I recently moved to UTas on an Endeavour Leadership Award to start my first postdoc with Geoff. Enlisting the family-living Liopholis whitii, my project will investigate the unexpected consequences of rapid climate change for social cohesion via effects of warming on extra-pair encounter rates. Data for this study will come from a combination of experimental and natural populations.
“Some of the most informative new observation on vertebrate sex and sex chromosomes have come from animals that are far from being models” Jennifer A. Marshall Graves, 2008.
I’m a French evolutionary biologist interested in the evolution of sex determination and sex chromosomes. I have a strong interest in species/taxa exhibiting out of the ordinary sex determining systems and/or unusual rates of changes in their sex determining mechanisms.
Over the last few years, my work has focused on the study of the causes and consequences of the evolution of the weird sex determination system of the African pygmy mouse Mus minutoides (U. of Montpellier, FR). I’ve also done some theoretical work to shed light on the forces involved in sex chromosome turnover, and especially the high turnover rates observed in taxa like Ranidae frogs (U. of Lausanne, CH).
My work at UTAS (in collaboration with Chris Burridge, Erik Wapstra, Tariq Ezaz from U. of Canberra, and Oleg Simakov from U. of Vienna, AUT) will focus on the evolutionary genomics of sex chromosomes in the spotted snow skink Carinascincus ocellatus, which has a mixed sex determination system (sex chromosomes + temperature override) and exhibits between-population variation in sex determination.
Project Title: Forty spotted pardalote and white gum: joining the spots to save an Australian endangered bird species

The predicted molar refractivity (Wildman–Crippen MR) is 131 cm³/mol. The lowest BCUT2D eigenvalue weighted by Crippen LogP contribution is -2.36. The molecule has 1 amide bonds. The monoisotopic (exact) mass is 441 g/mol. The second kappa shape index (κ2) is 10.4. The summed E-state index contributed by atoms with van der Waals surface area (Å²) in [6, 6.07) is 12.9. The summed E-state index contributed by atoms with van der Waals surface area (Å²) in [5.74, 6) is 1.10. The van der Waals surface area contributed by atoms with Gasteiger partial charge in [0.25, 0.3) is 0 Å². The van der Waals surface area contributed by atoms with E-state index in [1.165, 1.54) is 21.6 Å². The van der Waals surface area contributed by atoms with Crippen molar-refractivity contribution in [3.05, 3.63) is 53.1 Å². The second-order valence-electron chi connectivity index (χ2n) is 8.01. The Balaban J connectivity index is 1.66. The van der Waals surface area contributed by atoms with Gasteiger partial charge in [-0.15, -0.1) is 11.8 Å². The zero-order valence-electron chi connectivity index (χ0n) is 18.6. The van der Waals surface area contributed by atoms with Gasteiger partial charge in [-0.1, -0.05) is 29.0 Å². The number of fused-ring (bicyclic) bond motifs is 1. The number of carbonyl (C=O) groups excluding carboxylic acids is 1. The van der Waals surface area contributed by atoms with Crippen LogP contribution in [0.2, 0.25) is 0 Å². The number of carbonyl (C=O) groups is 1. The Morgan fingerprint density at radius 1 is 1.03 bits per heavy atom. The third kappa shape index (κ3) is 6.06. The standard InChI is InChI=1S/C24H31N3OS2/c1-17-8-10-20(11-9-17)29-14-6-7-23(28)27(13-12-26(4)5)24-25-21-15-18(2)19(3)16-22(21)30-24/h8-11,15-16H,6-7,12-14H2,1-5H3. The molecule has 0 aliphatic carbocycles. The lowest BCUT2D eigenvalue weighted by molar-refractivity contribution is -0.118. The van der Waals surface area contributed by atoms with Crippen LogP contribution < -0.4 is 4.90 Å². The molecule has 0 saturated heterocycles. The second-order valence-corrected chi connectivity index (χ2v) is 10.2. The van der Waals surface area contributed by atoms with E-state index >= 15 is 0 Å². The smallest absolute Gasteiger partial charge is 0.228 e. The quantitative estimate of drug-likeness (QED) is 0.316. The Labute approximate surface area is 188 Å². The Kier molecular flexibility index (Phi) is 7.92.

I completed a Bachelor of Science at UTAS majoring in Plant Science & Zoology (2018). From here I completed my Honours looking at the hydraulic properties of Endohydric Mosses in Tasmania (2019). Although I knew I would make my way back to UTAS for a PhD at some stage (Dr Bok has a particularly nice ring to it), an opportunity came knocking sooner than expected from Julianne O’Reilly-Wapstra, Geoff While & Peter Harrison. This project presented an excellent opportunity to develop essential skills for a field ecologist role (dream job) and utilise my knowledge in both plant science and zoology. My project will investigate what drives variation, availability and quality of food for the forty-spotted pardalote (Pardalotus quadragintus). The forty-spotted pardalote relies on manna, a sugary exudate produced by white gum (Eucalyptus viminalis), and actively stimulates manna production through its mining behaviours. I will investigate the relationship between the forty-spotted pardalote and E. viminalis and its effects on other species and communities more broadly. The outcomes of this research will provide vital information on the ecological and evolutionary relationships between the forty-spotted pardalote and E. viminalis and directly inform conservation strategies to aid its survival and associated communities under changing environmental conditions.
Project Title: Linking sex allocation to social behaviour in Egernia lizards
I came to Tasmania after having completed my Master’s Degree in Evolutionary Ecology at the University of Pierre and Marie Curie (Paris, France). I had previously studied the common adder Vipera berus and the viviparous lizard Zootoca vivipara during internships and decided to go on with reptiles. I am now a PhD student within the BEER group working under the supervision of Geoff While and Erik Wapstra. The overall aim of my research is to improve our understanding on the mechanisms underlying the evolution of social behaviour in family-living lizards of the Egernia group. I will combine molecular approaches with laboratory experiments and field data on the White skink (Liophilis whitii).
Specifically, I will (i) use newly developed genetic markers to identify sex of offspring at birth and test whether these markers cross amplify across Egernia species, (ii) utilise genetic samples already collected as part of the long-term monitoring in field populations to examine links between sex allocation and key components of family dynamics, (iii) and to examine how males and females may mediate the above processes via sex-specific parental effects, and (iv) conduct manipulative laboratory experiments to address the causal links between family life and sex allocation. The development of these sex-specific genetic markers allow us to address a new and large array of questions regarding the influence of sex on offspring dispersal, offspring survival, conspecific competition, mating strategies, promiscuity, birthing asynchrony, habitat heterogeneity, resource availability and… so many other questions waiting to be answered!